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L. Doug. Yet have mercy, Lords! Oh! you are far more gentle, Shrewsbury! Drive not her few, poor, faithful maids from her; Let them receive her blefling, and behold Their dying Mistress' looks, and close her eyes. In pity, nay, in decency, comply; Is't fit the person of a royal Queen Should lie a mangled and unheeded corse, Without her maids to shroud those precious limbs, Which kneeling Princesses were proud to adorn ?

Shrews. 'Tis not in nature to regift the claim. Enter Mary from her Oratory, dressed gorgeously,

with a Cross and Beads.
Mary This world to me is as a thing that's pak;
A burden shaken off-The retrospect
Exhibits nothing but a wearifome
And tedious pilgrimage-What is to come
Opens a scene of glory to my eyes:
Therefore with joy I haften to begin
This course of triumph-Oh! my faithful friends!
Ye all-all of you, my poor followers,
Have facrific'd your days to share my woas.
Now let me ask forgiveness for the past;
Pardon my many negligences!

L. Doug. Oh!
Thus, on aur knees, we crave your blessing all. ·

Mary. Yes, I will bless you with my latest breath; ?Tis all I have to give; except, perchance, Some tries, which I here bequeath among you.

[Delivering her Will, Beton, accept this ring-take that-And thou !

[Giving a Ring to Beton, and her Physiciany

and her Almoner. These tokens may remind you of love. Come hither, all my maids! [The Maids rise and approach.] Farewel, sweet friends.

[Mary killes each of them. We soon Mail meet.--come, Douglas ! let me bind Thine arm with this my bracelet; that so oft As you behold it, you may think on me.

[Cla/ping her in her arms.

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* Now let me hold thee thus-Nay, do not weep

That I'm translated from this scene of care • To endless joy-Once more farewel!-lead on!

[Mary makes a Sign for the Procesion to go on,

and is proceeding, when Melvin, an old Man
with grey Locks, throws himself at her Feet, in

Tears.
Mel. Oh, mercy! mercy Heav'n! alas, my Queen!
« That I shou'd live to such an age for this,
- To see this fight, and carry back this tale!'

Mary. Melvin! my faithful fervant, Melvin, here!
In my last moments. They have kept thee long
• Out of thy Mistress' fight thou comeft in time
• For her poor blefling-Good old man, return;
« Commend me to my son tell him I've done
• No prejudice to Scotland's crown-tell him
• My latest words were those of Scotland's Queen.'

[Melvin tries to speak, and is unable.
Poor soul, thy griefs have choak'd thy speech! Adieu!
Bear witness all, tell it throughout the world,
But chiefly to my family in France,
That I die firmly in their holy faith!
And you, ye Ministers from England's Queen!
Tell her, the hath my pardon; and relate,
That, with my dying breath, I do beseech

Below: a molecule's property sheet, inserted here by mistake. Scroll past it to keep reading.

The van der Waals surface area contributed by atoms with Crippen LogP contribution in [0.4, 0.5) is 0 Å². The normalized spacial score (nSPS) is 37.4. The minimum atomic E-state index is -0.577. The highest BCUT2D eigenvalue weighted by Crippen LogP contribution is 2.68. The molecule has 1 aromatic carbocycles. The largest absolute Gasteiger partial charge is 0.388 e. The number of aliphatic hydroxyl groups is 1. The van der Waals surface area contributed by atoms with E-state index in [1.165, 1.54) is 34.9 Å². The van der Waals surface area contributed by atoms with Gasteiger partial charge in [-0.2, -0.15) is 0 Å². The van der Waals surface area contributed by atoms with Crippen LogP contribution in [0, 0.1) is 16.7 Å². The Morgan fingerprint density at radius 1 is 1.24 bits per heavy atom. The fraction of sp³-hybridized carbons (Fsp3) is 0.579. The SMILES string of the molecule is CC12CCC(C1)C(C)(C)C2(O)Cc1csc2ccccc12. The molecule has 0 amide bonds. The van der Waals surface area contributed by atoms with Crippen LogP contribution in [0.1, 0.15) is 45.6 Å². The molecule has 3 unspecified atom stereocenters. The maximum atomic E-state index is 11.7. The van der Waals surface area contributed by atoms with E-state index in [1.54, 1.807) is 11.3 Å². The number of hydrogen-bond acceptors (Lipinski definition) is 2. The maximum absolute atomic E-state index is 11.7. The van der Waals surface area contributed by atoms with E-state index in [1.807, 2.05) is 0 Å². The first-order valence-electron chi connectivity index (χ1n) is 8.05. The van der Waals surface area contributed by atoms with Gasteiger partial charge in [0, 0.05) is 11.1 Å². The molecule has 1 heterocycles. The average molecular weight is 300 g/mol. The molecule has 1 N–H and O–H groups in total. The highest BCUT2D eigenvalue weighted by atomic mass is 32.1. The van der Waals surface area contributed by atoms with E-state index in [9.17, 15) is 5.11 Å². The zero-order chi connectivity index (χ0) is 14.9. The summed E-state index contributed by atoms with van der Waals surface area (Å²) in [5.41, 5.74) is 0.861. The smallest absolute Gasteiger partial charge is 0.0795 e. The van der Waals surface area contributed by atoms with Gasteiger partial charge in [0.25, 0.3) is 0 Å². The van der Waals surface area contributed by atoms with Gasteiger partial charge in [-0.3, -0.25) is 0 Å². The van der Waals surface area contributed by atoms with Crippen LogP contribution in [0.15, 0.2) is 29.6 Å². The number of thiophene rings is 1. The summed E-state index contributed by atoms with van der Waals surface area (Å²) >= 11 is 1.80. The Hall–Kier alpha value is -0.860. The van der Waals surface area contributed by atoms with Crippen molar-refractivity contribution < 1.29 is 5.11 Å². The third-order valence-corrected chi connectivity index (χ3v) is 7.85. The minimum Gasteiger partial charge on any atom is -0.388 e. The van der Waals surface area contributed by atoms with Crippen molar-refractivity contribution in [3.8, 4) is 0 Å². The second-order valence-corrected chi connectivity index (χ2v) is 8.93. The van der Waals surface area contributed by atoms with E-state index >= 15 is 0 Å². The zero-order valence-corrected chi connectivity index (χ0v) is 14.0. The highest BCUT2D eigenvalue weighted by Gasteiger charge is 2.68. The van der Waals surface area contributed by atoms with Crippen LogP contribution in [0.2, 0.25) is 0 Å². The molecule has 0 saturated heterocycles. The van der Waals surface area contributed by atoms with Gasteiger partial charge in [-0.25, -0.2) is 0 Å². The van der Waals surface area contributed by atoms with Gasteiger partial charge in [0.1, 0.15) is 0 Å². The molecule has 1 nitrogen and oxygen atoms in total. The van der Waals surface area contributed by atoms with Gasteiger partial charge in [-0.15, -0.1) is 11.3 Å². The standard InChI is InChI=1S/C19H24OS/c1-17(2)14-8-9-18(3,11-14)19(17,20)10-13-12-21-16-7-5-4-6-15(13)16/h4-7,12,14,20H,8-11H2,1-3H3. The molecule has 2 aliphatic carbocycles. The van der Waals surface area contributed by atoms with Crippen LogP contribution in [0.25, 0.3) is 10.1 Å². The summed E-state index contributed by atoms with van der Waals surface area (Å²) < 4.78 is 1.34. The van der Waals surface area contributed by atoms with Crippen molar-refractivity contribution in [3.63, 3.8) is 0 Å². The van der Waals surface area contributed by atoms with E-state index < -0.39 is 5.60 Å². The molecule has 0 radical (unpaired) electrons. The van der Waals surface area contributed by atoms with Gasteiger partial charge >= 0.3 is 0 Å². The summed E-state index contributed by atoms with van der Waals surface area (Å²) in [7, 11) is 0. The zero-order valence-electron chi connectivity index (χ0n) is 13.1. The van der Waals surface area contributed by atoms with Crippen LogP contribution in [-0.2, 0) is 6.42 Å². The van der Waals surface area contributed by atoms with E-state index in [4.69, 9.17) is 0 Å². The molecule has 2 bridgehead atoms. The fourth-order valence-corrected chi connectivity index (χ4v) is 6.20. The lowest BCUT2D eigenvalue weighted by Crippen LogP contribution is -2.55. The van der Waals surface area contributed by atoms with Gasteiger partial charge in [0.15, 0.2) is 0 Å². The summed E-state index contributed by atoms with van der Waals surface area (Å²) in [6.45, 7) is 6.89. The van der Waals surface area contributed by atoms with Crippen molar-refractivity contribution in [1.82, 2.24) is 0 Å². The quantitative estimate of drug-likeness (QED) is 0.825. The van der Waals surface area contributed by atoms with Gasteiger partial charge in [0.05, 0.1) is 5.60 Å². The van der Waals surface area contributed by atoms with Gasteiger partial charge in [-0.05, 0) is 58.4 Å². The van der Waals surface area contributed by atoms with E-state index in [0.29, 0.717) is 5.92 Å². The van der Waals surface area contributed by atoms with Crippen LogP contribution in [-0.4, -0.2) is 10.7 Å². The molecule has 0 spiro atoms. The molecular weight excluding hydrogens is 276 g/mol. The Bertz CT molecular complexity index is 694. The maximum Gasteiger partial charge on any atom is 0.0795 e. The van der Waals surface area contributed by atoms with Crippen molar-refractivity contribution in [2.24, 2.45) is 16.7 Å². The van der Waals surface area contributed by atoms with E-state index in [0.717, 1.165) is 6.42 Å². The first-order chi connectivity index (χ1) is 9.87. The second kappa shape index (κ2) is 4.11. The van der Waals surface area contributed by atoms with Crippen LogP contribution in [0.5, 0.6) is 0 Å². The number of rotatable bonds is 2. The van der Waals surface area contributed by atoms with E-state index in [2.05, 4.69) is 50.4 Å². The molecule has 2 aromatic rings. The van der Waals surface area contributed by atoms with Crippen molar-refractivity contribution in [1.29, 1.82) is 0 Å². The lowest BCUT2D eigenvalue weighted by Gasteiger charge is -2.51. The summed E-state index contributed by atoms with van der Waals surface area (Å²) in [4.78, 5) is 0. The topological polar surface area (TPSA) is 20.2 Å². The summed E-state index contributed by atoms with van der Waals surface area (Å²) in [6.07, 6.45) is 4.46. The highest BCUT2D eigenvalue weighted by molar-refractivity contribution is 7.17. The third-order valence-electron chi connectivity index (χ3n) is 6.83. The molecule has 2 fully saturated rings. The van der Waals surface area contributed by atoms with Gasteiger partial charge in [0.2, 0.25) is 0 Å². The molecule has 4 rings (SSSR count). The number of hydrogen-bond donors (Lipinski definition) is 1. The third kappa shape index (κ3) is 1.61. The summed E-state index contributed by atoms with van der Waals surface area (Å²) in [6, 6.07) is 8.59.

Her kindness to my servants; and request
Safe conduct for them into France ; that done,
l've naught to ask, but that my poor remains
May be bestow'd in Lorrain, or in France,
Where I may hope for pious obfequies ;
For here the tombs of my progenitors
Are all profan'd-Remember my requests !.
Now lead me on in triumph, till I gain
Immortal joys, and an immortal reigú.

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Written by the AUTHOR,

And spoken by Mrs. SIDDON S.
WERE you not told, before the play began,

Our Author ventur’d on a daring plan?
A tale of woe, a deep historic Play
Giv'n in an age so debonnair and gay.
Was this a place to set up a defence,
And talk of injur'd Mary's innocence ?
Of late discoveries, drawn from dates and words,
Old rotten parchments, mosty, dull records ?
Nor-all is now for tinsel, show!-
Turns a deaf ear - but keenly views the stage !
The Tragic Mufe, nay: all the lifters nine,
Are now eclips da-Aladin's lamp doth shine !
Exulting o'er their tonbe now boxers (par !
And beaux, in raptures, envy every scar!
Learning and wit were once esteem'd, and then
The stage produced Ben Johnfon-now, Big Ben!
Shakespeare make room for Humphries !

-that's the way; To bring the men of fashion to the play!

But to pur Bard - How fhall we judge his career
Who scorns the unities of time and place,
Critics, what say ye?

-Must he sue for peace
To wits of modern France, or ancient Greece ?
The great Voltaire has told us, that a play
Should be within one house, and in one day-
But in one evening, how can it be right,
To represent the morning, noon, and night?
To hail Aurora, swear the sun-beam glows,
While these vile lamps ftill fare beneath my nose.
And as to place ---deception's all in vain
We've known all night, that this is Drury Lane,
Thus English Johnson's sterling wit and fenfe
Treats this French rule, as a poor, weak pretence
To cloak their narrow genius - an expedient
To make their fable, like themselves, obedient.

When action, uniform in every part,
Guides the clear tale directly to the heart,
In vain dramatic pedants may combine
Tke free born Muse, by weakning, to refine,
Whene'er the mounts, their damp, cold veil to fling,
Or clip the matter feather of her wing.
No; let the Tragic Mufe range far and wide,
Bind not in chains the paflions' faithful guide;
Let the full heart expand, and seek relief
From the fveet luxuryot virtuous grief.
lliy no ftern critic or talle hame control
s noble weakness of each generous foul :

th the tender heart alone vou'll find,

heft fairis and a firmet min

A

TALE OF OTHER TIMES;

WITH OTHER

POEMS.

BY WILLIAM CARR,

AUTHOR OF AMURATH AND ZARA, A TURKISH TALE, &c.

new Minister

Belfort.

“ O truly generous maid!' when envious time,
Hath, after thousands of revolving years,
Swept ev'ry trace of lesser names away,
Thine still shall flourish 'midst the dreadful wreck,
A bright example of true constancy
To every future age." GAURINI'S PASTOR Fido.

GLASGOW: PRINTED BY D. M'KINZIE, 20. SALTMARKET; FOR THE AUTHOR; AND SOLD BY THE BOOKSELLERE.

1814,

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